Measuring quality of care for middle ear infection has many pitfalls
Research Activities, January 2012, No. 377
Using data from multiple pediatric practices to measure the quality of care for painful inner ear infections (otitis media with effusion [OME]), uncovers a number of problems that may require changes in the quality measures or how they are calculated, according to a new study. OME is common, resulting in an estimated 2.2 million episodes and $4.0 billion in costs each year.
Data from 19 participating practices in 10 States across the United States revealed suboptimal average percentages for proper diagnosis of youngsters seen for possible OME (33 percent use of pneumatic otoscopy or tympanometry to diagnose OME) and proper evaluation (29 percent of patients meeting current guidelines set for hearing evaluation). This contrasted with the high average percentages for avoidance of inappropriate use of three classes of medications (97 percent for avoiding inappropriate use of antihistamines or decongestants, 87 percent for avoiding inappropriate use of systemic antibiotics, and 95 percent for avoiding inappropriate use of systemic corticosteroids). However, further analysis of the antibiotic score suggested the true value was likely much lower.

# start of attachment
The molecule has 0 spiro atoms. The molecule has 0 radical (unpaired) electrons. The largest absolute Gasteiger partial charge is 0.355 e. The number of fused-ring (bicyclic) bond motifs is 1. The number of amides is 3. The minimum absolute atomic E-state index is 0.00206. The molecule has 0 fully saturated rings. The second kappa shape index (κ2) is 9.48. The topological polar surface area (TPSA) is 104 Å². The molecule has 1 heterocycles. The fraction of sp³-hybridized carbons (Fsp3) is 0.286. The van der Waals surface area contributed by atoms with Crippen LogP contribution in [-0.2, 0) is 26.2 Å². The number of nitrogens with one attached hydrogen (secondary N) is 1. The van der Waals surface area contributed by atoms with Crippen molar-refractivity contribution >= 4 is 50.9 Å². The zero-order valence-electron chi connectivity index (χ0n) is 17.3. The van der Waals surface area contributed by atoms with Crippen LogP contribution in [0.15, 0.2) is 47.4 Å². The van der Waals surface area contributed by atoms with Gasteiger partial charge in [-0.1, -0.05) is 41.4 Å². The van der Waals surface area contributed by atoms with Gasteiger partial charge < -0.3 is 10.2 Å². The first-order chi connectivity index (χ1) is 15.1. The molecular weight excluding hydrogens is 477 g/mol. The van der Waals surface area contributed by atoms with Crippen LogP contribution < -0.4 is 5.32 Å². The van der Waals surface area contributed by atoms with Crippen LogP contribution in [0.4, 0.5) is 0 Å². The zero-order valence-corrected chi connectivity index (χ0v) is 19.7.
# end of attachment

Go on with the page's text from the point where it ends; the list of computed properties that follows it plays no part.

Among 375 charts reviewed for use of antibiotics, 131 (35 percent) patients with a diagnosis of OME were taking antibiotics concurrently. However, 94 (70 percent) of these patients had reasons documenting their use of antibiotics, 15 legitimately, while the rest represented either use of a wrong diagnostic code or probable inappropriate antibiotic use. An additional 37 patients had no documented reason for being prescribed an antibiotic.
The findings were based on chart data from pediatric practices belonging to either of two primary care research networks. The study was funded in part by the Agency for Healthcare Research and Quality (HS16957) to the Cincinnati Center for Education and Research on Therapeutics (CERT). For more information on the CERTs program, visit http://www.certs.hhs.gov.
More details are in "Quality measures for the care of children with otitis media with effusion," by Carole Lannon, M.D., M.P.H., Laura E. Peterson, B.S.N., M.S., and Anthony Goudie, Ph.D., in the June 2011 Pediatrics 127(6), pp. e1490-e1497.